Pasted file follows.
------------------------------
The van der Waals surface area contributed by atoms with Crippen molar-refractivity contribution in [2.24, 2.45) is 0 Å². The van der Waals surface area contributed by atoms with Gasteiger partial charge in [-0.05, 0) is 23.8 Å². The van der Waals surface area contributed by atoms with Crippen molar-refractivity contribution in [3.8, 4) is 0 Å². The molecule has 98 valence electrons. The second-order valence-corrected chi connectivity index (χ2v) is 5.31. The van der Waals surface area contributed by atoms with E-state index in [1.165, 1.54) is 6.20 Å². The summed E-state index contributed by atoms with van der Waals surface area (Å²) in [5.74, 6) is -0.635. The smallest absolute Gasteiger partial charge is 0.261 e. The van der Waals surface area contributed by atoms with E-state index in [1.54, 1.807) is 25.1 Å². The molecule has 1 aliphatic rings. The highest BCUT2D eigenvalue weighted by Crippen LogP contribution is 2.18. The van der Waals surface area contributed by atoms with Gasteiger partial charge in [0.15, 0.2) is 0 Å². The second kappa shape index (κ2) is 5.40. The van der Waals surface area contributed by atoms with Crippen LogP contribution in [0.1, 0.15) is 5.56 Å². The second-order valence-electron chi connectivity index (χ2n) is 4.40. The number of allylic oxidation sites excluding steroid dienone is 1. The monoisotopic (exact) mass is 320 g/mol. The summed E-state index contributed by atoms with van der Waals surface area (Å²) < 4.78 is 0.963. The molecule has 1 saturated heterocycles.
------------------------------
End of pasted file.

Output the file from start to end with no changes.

The van der Waals surface area contributed by atoms with Crippen molar-refractivity contribution in [2.24, 2.45) is 0 Å². The van der Waals surface area contributed by atoms with Gasteiger partial charge in [-0.05, 0) is 23.8 Å². The van der Waals surface area contributed by atoms with Crippen molar-refractivity contribution in [3.8, 4) is 0 Å². The molecule has 98 valence electrons. The second-order valence-corrected chi connectivity index (χ2v) is 5.31. The van der Waals surface area contributed by atoms with E-state index in [1.165, 1.54) is 6.20 Å². The summed E-state index contributed by atoms with van der Waals surface area (Å²) in [5.74, 6) is -0.635. The smallest absolute Gasteiger partial charge is 0.261 e. The van der Waals surface area contributed by atoms with E-state index in [1.54, 1.807) is 25.1 Å². The molecule has 1 aliphatic rings. The highest BCUT2D eigenvalue weighted by Crippen LogP contribution is 2.18. The van der Waals surface area contributed by atoms with Gasteiger partial charge in [0.15, 0.2) is 0 Å². The second kappa shape index (κ2) is 5.40. The van der Waals surface area contributed by atoms with Crippen LogP contribution in [0.1, 0.15) is 5.56 Å². The second-order valence-electron chi connectivity index (χ2n) is 4.40. The number of allylic oxidation sites excluding steroid dienone is 1. The monoisotopic (exact) mass is 320 g/mol. The summed E-state index contributed by atoms with van der Waals surface area (Å²) < 4.78 is 0.963. The molecule has 1 saturated heterocycles.